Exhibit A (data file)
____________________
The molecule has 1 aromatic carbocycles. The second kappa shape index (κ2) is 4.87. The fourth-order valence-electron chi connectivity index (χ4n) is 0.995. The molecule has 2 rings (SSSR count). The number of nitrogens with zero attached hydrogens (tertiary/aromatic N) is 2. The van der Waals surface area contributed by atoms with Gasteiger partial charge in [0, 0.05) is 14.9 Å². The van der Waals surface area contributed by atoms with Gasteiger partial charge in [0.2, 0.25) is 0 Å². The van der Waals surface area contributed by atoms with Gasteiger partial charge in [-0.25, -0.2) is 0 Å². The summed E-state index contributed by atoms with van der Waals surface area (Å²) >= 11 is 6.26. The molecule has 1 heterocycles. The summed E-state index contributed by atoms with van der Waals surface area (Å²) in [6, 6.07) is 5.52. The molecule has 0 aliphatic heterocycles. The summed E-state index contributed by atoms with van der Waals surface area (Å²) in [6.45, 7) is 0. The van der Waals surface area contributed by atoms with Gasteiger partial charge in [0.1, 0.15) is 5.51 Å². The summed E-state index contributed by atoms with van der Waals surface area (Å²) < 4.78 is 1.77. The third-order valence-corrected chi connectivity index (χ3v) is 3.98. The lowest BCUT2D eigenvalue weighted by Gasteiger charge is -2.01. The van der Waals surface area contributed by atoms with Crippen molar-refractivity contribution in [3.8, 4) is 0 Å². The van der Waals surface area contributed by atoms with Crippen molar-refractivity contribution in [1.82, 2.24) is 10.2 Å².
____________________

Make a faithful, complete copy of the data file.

The molecule has 1 aromatic carbocycles. The second kappa shape index (κ2) is 4.87. The fourth-order valence-electron chi connectivity index (χ4n) is 0.995. The molecule has 2 rings (SSSR count). The number of nitrogens with zero attached hydrogens (tertiary/aromatic N) is 2. The van der Waals surface area contributed by atoms with Gasteiger partial charge in [0, 0.05) is 14.9 Å². The van der Waals surface area contributed by atoms with Gasteiger partial charge in [0.2, 0.25) is 0 Å². The van der Waals surface area contributed by atoms with Gasteiger partial charge in [-0.25, -0.2) is 0 Å². The summed E-state index contributed by atoms with van der Waals surface area (Å²) >= 11 is 6.26. The molecule has 1 heterocycles. The summed E-state index contributed by atoms with van der Waals surface area (Å²) in [6, 6.07) is 5.52. The molecule has 0 aliphatic heterocycles. The summed E-state index contributed by atoms with van der Waals surface area (Å²) in [6.45, 7) is 0. The van der Waals surface area contributed by atoms with Gasteiger partial charge in [0.1, 0.15) is 5.51 Å². The summed E-state index contributed by atoms with van der Waals surface area (Å²) < 4.78 is 1.77. The third-order valence-corrected chi connectivity index (χ3v) is 3.98. The lowest BCUT2D eigenvalue weighted by Gasteiger charge is -2.01. The van der Waals surface area contributed by atoms with Crippen molar-refractivity contribution in [3.8, 4) is 0 Å². The van der Waals surface area contributed by atoms with Crippen molar-refractivity contribution in [1.82, 2.24) is 10.2 Å².